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Advancing Australia's competition agenda

Do we need stronger regulation of the mobile telecommunications market in Australia?
Written by Bill Morrow, Contributor

Bill Morrow is the CEO of Vodafone Hutchison Australia (VHA). This opinion piece first appeared in The Australian Financial Review, and has been republished here with permission.

A fundamental part of being human is the desire to communicate, express emotions and exchange ideas. Telecommunications companies like Vodafone help facilitate this universal need to connect.


Bill Morrow
(Credit: ZDNet)

Over the last 20 years, there has been a remarkable reshaping of telecommunications. We have moved from fixed-line telephones and analog mobiles through to next-generation broadband, smartphones, tablets and the connected home. This telecommunications revolution has transformed our society and economy.

And it is clear that there is more to come. Consumers want to take advantage of the online world, and this will drive the modernisation of our economy. The increased demand for bandwidth will require greater innovation and investment from the telecommunications industry.

The government's commitment to the National Broadband Network (NBN) is a high-profile policy response to the exponential growth in demand for bandwidth and the need to transform our telecommunications market. With the NBN, Australia is well placed to take the next step in developing an advanced and productive digital economy. However, to take full advantage of the opportunities of the NBN, policy makers need to remain focused on establishing the right competitive framework.

The policy and regulatory decisions we make in the next few years will be crucial for Australia's long-term success.

It is important to recognise that as well as improving fixed-line broadband, the NBN will play an important role in enhancing mobile performance. To continue to improve wireless networks we need to build smaller and smarter "cells" and use fibre to carry the traffic to the wider world. Just like the tablets and smartphones of today, we expect that virtually all future devices will connect wirelessly, to both fixed and wireless networks, offering consumers a seamless telecommunications experience. Because of this, the future of telecommunications will be the convergence of mobile technology with next-generation fixed networks, where wireless and fibre services are fundamental and essential complements.

The NBN will not only upgrade our fixed and mobile broadband infrastructure; it will also transform the competitive landscape of Australian communications. For 15 years, Australian policy makers tolerated a market structure that allowed Telstra to establish itself as the most vertically integrated telco in the world. No other jurisdiction allowed a company to have Telstra's level of market dominance in fixed, mobile and cable network infrastructure and to own half of the largest pay-TV company.

This anti-competitive playing field has undermined the incentive for the broader telecommunications market to invest, resulting in less choice for consumers and a lack of innovation. Outside the capital cities, there is virtually no fixed-line competition, and mobile competition in regional areas has been hamstrung by Telstra's regional backhaul dominance.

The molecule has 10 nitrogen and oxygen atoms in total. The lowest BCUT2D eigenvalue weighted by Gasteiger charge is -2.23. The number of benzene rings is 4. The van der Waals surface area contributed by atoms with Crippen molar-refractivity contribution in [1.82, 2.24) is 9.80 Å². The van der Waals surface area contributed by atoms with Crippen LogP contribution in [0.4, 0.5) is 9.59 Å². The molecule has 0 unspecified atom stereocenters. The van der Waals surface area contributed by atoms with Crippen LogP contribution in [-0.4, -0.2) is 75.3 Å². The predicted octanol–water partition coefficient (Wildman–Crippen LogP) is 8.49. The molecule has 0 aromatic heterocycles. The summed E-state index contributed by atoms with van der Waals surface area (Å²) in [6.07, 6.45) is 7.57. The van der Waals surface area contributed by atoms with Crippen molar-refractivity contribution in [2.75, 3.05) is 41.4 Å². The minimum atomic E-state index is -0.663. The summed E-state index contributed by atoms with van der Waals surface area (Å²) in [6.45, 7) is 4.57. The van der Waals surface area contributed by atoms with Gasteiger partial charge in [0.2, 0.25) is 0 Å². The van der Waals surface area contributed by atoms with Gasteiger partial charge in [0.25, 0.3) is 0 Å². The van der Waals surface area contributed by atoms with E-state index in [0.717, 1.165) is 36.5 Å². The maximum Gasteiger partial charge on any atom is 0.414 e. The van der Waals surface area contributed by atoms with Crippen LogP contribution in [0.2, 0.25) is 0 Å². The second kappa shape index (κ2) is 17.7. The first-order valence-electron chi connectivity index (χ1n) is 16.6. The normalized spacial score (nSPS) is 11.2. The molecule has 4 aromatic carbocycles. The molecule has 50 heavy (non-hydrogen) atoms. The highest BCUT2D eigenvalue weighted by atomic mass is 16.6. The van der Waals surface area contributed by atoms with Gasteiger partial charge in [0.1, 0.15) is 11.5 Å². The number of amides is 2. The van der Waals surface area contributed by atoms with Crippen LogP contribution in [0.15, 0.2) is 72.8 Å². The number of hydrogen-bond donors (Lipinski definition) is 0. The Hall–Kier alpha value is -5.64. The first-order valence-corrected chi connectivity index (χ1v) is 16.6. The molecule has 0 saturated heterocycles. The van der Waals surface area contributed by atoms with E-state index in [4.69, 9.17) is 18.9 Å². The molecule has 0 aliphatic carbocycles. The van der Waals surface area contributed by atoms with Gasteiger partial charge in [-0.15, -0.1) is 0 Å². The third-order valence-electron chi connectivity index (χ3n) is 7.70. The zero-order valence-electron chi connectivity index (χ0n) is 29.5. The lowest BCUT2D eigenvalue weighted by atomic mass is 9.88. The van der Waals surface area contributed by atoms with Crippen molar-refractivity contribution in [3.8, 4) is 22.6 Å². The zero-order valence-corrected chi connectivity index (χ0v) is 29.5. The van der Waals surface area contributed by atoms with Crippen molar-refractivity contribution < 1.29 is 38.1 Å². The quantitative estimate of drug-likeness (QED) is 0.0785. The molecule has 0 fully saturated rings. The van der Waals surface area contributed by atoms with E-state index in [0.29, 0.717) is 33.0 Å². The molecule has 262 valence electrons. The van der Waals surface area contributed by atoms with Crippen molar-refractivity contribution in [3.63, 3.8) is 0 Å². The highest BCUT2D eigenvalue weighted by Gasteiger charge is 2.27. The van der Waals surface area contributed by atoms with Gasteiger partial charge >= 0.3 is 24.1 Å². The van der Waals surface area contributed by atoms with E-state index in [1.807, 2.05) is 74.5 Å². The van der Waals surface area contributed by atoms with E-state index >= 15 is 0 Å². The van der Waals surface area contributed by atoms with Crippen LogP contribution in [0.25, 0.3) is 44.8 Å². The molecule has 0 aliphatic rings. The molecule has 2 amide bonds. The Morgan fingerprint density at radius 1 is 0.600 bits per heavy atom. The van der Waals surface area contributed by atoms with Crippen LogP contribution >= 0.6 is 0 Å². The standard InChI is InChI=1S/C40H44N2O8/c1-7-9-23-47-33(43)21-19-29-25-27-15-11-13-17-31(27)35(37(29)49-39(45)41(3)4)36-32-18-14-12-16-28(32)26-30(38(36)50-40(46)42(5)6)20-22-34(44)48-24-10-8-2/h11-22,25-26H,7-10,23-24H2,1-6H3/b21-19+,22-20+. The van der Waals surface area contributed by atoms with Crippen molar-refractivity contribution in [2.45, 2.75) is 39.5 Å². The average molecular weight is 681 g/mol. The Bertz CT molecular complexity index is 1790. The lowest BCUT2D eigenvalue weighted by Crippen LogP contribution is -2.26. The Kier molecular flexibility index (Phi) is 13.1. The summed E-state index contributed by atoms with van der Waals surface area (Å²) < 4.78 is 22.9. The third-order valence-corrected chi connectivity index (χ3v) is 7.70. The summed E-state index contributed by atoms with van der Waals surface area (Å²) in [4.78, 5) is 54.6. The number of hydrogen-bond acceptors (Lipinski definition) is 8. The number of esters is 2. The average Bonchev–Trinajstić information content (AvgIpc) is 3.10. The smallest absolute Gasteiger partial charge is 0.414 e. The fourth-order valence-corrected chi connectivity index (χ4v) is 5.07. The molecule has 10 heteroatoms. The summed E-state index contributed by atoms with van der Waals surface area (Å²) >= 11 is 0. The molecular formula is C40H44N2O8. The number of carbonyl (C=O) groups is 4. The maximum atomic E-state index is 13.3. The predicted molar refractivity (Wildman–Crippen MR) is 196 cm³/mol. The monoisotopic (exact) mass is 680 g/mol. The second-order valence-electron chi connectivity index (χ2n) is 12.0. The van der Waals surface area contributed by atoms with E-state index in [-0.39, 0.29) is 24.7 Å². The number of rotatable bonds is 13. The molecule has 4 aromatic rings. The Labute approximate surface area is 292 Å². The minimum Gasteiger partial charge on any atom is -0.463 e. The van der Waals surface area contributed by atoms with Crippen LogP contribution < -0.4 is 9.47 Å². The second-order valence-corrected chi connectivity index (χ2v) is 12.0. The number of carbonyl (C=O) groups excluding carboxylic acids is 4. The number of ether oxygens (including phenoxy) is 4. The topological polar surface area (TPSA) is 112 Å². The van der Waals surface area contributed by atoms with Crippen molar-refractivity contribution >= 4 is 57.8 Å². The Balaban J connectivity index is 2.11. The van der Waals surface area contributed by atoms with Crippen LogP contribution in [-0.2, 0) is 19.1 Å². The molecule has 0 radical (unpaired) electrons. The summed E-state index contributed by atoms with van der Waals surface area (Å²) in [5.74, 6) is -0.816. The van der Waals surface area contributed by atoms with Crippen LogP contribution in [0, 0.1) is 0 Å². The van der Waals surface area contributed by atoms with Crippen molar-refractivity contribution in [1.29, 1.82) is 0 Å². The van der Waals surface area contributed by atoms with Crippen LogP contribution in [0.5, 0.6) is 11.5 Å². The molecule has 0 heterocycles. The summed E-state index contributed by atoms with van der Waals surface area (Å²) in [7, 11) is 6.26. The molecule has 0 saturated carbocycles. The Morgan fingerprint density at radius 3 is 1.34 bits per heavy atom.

The current government has initiated essential reforms that will start to overcome these serious structural problems. The wholesale-only focus of NBN Co and the structural separation of Telstra are crucial building blocks for a sustainable competitive industry. These reforms were vital elements of Vodafone's decision to begin trialling NBN services, but more needs to be done.

Policy makers are finally tackling the significant deficiencies in Australia's telecommunications market structure. As reforms deliver improvements to the competitive landscape, Australian consumers will reap the rewards.

However, challenges continue. The transition to the NBN and the move to next-generation mobile infrastructure must be carefully managed over the next decade. While the NBN has dealt with the enduring problem of Telstra's ownership of the "last mile" copper network limiting the modernisation of infrastructure, there is still more work to be done to ensure that existing structural problems do not become entrenched.

The changing nature of the telecommunications market does not require a change in policy frameworks, but it will require a change in regulatory focus. Traditionally, regulators have treated "fixed" and "mobile" as separate markets. Regulatory assessments have not acknowledged that Telstra's dominance in fixed telephony has significant impacts on the mobile industry. In a converging world, this siloed approach is no longer tenable.

We need an urgent reassessment of the regulatory approach to the telecommunications industry. Without careful attention, this disproportionate market dominance could continue after the migration to the NBN.

For consumers to benefit from the opportunities of a converged telecommunications market, the government must continue to take action to overcome key market failures and redress the serious imbalances in the Australian competitive landscape.

The telecommunications sector has been at the forefront of the digital economy revolution and has lit the path of the technological transformation of our society. In the right regulatory climate, the telecommunications sector will be a powerhouse of productivity in the Australian economy.

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